My guess is that it indicates "Unicode", is it correct?
If so, since when is it available?
You're right, see 3.1.3. Unicode Strings.
It's been the syntax since Python 2.0.
Python 3 made them redundant, as the default string type is Unicode. Versions 3.0 through 3.2 removed them, but they were re-added in 3.3+ for compatibility with Python 2 to aide the 2 to 3 transition.
The u in
u'Some String' means that your string is a Unicode string.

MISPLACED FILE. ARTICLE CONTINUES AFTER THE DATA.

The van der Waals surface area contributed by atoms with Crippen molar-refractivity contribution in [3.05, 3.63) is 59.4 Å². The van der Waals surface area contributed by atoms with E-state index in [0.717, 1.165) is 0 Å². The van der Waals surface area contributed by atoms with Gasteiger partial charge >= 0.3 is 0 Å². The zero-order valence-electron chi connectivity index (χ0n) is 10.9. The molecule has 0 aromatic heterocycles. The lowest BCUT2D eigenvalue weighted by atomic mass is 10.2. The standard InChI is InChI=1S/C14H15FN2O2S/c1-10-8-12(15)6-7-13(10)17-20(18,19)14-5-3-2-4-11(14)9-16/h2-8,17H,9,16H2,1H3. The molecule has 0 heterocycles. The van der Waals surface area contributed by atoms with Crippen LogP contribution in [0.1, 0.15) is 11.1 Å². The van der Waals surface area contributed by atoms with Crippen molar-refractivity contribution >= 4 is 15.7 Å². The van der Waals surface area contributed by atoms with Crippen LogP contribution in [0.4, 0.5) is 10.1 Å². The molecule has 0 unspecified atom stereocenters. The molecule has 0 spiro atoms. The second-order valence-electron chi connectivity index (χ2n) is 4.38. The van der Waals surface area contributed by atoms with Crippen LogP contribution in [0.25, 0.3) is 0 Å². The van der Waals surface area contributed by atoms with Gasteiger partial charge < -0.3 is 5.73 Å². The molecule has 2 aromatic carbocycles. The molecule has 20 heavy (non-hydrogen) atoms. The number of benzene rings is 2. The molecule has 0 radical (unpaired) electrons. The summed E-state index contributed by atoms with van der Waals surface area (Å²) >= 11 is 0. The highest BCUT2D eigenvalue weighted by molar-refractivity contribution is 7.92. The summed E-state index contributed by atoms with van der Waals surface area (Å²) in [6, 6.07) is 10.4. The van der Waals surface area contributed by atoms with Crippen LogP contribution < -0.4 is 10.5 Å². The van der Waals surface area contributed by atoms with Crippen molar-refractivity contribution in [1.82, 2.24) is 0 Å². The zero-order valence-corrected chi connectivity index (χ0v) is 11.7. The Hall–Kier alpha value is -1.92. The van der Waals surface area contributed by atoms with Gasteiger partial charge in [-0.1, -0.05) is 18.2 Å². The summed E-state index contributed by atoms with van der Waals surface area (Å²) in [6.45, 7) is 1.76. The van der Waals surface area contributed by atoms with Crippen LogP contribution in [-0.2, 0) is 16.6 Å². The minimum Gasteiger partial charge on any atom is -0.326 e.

Q: I'm in a terrible, awful hurry and I landed here from Google Search. I'm trying to write this data to a file, I'm getting an error, and I need the dead simplest, probably flawed, solution this second.
A: You should really read Joel's Absolute Minimum Every Software Developer Absolutely, Positively Must Know About Unicode and Character Sets (No Excuses!) essay on character sets.
Q: sry no time code pls
A: Fine. try
str('Some String') or
'Some String'.encode('ascii', 'ignore'). But you should really read some of the answers and discussion on Converting a Unicode string and this excellent, excellent, primer on character encoding.